Financial freedom: It’s so close that you could taste it. You’ve uncovered the perfect niche to start a business in — all you need now is to get it off the ground and start making revenue happen.
But you face a daunting prospect: registration. Easily one of the most inhibiting steps in starting a company, figuring out which of the many business legal structures your company should fit into shouldn’t be as daunting to you as it is for most people.
In this article, you’ll learn about each business legal structure and how to figure out which is the best legal structure for small businesses.
Up first is the sole proprietorship, which allows you to maintain complete control over your business. This legal structure doesn’t create a separate taxable entity: you and your sole proprietorship are the same in IRS eyes.
You’ll pay taxes both on personal income from other sources and business income from your sole proprietorship. However, this also means that your personal assets are liable should you ever go bankrupt (knock on wood).
In a general partnership, all partners are equal co-owners of the company. Taxes are paid only at the personal income level, which makes a general partnership a good option if you have several different partners going in on the business together.
General partners assume liability and risk for the company.
In a limited partnership, both general and limited partners are present. Limited partners obviously have less legal say in the business’s operations, but they also assume less risk and responsibility.
If the company goes bankrupt, the limited partners’ personal assets never go up for grabs, while the general partners’ may.
Limited Liability Corporation
A limited liability corporation (more commonly referred to as an LLC), merges the pros of each of the above three business legal structures.
The company will avoid double taxation as income is only taxed at the personal level. In addition, all of the partners can act as limited partners in that they don’t have any personal responsibility if the company goes under. No personal assets will be at risk.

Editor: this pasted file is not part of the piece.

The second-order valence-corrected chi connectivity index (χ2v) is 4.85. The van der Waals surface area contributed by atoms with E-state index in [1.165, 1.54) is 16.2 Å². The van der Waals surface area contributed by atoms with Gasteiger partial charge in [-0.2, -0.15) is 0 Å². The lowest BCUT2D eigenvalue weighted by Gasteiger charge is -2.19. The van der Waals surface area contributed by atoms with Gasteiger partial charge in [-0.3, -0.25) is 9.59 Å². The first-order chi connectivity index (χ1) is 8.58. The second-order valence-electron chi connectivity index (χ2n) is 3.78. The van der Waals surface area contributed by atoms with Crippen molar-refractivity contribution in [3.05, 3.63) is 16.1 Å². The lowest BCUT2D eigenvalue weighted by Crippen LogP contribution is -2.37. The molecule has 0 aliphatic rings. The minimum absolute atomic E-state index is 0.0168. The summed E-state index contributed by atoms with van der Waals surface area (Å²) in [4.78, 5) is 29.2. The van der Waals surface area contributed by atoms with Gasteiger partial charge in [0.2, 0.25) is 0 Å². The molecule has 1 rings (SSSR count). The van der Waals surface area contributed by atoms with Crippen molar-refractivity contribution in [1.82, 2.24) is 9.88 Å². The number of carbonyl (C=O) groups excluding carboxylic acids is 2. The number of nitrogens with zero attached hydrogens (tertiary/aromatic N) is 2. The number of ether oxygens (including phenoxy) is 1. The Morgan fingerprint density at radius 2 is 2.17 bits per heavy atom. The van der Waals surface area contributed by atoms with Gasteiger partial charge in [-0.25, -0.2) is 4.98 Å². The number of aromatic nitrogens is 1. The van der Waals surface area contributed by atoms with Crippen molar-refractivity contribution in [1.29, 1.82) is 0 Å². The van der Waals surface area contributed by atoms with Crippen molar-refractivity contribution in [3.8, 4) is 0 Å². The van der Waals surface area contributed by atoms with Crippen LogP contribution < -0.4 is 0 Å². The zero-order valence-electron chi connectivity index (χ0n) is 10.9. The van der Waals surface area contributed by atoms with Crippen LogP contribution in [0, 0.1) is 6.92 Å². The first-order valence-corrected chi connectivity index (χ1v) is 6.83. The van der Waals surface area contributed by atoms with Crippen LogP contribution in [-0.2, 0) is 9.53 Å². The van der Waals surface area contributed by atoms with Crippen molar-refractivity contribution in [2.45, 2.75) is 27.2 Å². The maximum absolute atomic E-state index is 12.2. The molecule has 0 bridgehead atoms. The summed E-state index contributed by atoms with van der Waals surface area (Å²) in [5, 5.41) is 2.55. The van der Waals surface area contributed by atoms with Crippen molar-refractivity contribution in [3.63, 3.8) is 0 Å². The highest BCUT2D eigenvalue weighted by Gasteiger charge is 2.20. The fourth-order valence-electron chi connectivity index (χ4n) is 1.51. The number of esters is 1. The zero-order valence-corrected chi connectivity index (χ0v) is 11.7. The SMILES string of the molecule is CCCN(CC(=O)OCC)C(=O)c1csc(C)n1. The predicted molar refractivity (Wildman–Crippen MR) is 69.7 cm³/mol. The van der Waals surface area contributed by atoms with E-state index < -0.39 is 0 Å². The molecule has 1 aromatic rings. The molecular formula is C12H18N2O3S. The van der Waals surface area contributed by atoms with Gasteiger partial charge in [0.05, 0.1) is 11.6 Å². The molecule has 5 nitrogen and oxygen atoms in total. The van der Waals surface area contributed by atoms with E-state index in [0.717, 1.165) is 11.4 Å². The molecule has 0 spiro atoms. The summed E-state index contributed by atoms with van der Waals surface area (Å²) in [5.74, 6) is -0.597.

A C corporation creates a separate business entity. Most of the large brands that you’ve heard of are registered as C corporations.
The principal benefit of a C corporation is that this legal structure enables very complicated ownership (many different shareholders, international holdings, public companies, etc.). However, the creation of a separate business entity means double taxation, both at the corporate level as well as at the personal level.
An S corporation takes some of the benefits of the C corporation, but without double taxation. It sounds like a dream world for many corporations, but the unfortunate reality is that the company has to meet a very stringent set of requirements in order to be registered as an S corp.
These requirements include nationality of the owners, number of shareholders, operation in specific industries, and more. However, if you need meet the criteria, forming an S corporation will probably be your best option.
Pick the Best of the Legal Structures for You
No one but you can tell you which of these legal structures will be best for your company. Think about how you want your company to operate (privately, or publicly), how many partners will be involved, and whether you’ll have any foreign investment. Once you have the answers to those questions, you can get started creating and registering your business.
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